Review

Review

FEARNET Movie Review: 'Higanjima'

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Back when the "J-Horror" movement was just getting started (and I found two or three of the flicks at every film festival I attended) I believed I just didn't like the imports' approach to the scary stuff. Raised on little more than American (and British) horror cinema for 20-some years, I mistakenly believed that The Grudge, The Eye, The Ring, and all the others were frequently ... just plain old boring. But then, sometime around Dark Water I believe, I realized that the problem was not with Japanese filmmaking, but with me. Whereas I was raised on films that pretty much HAVE to keep your attention with something scary, loud, or violent every twelve minutes, the Japanese approach to scary movies is, quite simply, more deliberate. It's not that the J-Horror flicks were dull; it was that I'm usually expecting fast-paced mayhem from a horror film. Once I was able to reconcile these (rather obvious) new beliefs, I was able to enjoy Japanese genre flicks a whole lot more.

None of that applies to the recent Japanese/Korean import Higanjima, which is a very colorful and amusing 88-minute film that's bouncing around inside a clunky 122-minute frame.

Based on the manga (comic book / graphic novel) of the same name, Higanjima is probably a lot more fun on the page than it is on the screen. It's the story of a noble young student who, along with five broadly colorful pals, join a mysterious woman on a boat ride to the island of Higanjima. The isolated island village has been overrun by vampires, you see, and it's also the location of our hero's long lost brother. Once the ditzy half-dozen arrives on the island, all sorts of nasty bloodsuckers and creepy creatures start falling out of the woodwork. Chases, scrapes, escapes, you know the matinee movie drill.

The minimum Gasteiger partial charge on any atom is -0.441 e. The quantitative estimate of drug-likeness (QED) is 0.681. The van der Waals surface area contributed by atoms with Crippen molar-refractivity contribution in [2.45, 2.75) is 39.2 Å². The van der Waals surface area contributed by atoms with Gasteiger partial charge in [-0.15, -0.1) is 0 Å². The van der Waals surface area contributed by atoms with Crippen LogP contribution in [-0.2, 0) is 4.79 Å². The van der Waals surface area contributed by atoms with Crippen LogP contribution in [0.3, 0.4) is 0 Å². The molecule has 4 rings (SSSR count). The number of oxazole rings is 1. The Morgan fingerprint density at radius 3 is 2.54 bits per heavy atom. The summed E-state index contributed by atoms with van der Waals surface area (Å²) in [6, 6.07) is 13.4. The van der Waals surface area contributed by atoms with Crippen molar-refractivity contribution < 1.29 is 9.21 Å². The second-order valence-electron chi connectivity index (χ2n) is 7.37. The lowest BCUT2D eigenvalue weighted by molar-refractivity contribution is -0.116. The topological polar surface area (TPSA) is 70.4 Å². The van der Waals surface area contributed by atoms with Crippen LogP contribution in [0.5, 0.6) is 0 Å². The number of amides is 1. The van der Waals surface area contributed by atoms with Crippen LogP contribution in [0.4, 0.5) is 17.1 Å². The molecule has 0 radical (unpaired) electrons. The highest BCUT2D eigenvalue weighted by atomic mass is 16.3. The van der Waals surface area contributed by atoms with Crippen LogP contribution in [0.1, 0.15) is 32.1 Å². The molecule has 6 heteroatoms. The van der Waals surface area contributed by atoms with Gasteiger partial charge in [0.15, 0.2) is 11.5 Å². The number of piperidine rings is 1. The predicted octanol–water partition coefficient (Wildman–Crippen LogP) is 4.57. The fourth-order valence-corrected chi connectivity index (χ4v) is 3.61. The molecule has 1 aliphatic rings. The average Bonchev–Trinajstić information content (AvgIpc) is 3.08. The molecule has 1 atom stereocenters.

Sounds like a good bit of fun, eh? Absolutely -- provided you have the subtitles on and a fast-forward button nearby. The simplest problem with Higanjima is that of simple blather. The flick all but stops dead (on several occasions) to let its teenaged characters bicker about A) who likes whom, B) who "liiiikes" whom, and C) all sorts of randomly trivial chit-chat. Moments that would require two frames in a comic book are now afforded seven (often painful) minutes on the screen. And while each of the youthful sidekicks are affable enough, they're all written in simplistically broad brush-strokes (the horny fat kid, the dreamy bad boy, the loyal pixie gal, etc.), which makes the endless volleys of character interplay feel almost painful. Every time Higanjima delivers a nifty action scene or a gory demise, the film follows it with a virtually endless barrage of paper-thin character banter.

So the pacing is all off and the characters are way too skimpy to warrant so much cartoon-style character development -- but when Higanjima gets down to the "good stuff," there's actually some true fun to be had. Sure, the CGI isn't all that great and the vampires aren't really all that scary, but whenever the movie is focused on "showing" and not "talking," it feels a bit like 'The Monster Squad Goes to Japanese Vampire Island'. It's very broad, way too talky, and sometimes too damn goofy for its own good, but genre fans (particularly those who are familiar with the source material) will certainly be able to get behind the "good parts."

At least until a U.S. distributor offers us an 88-minute version. That one I'd probably like a whole lot more.

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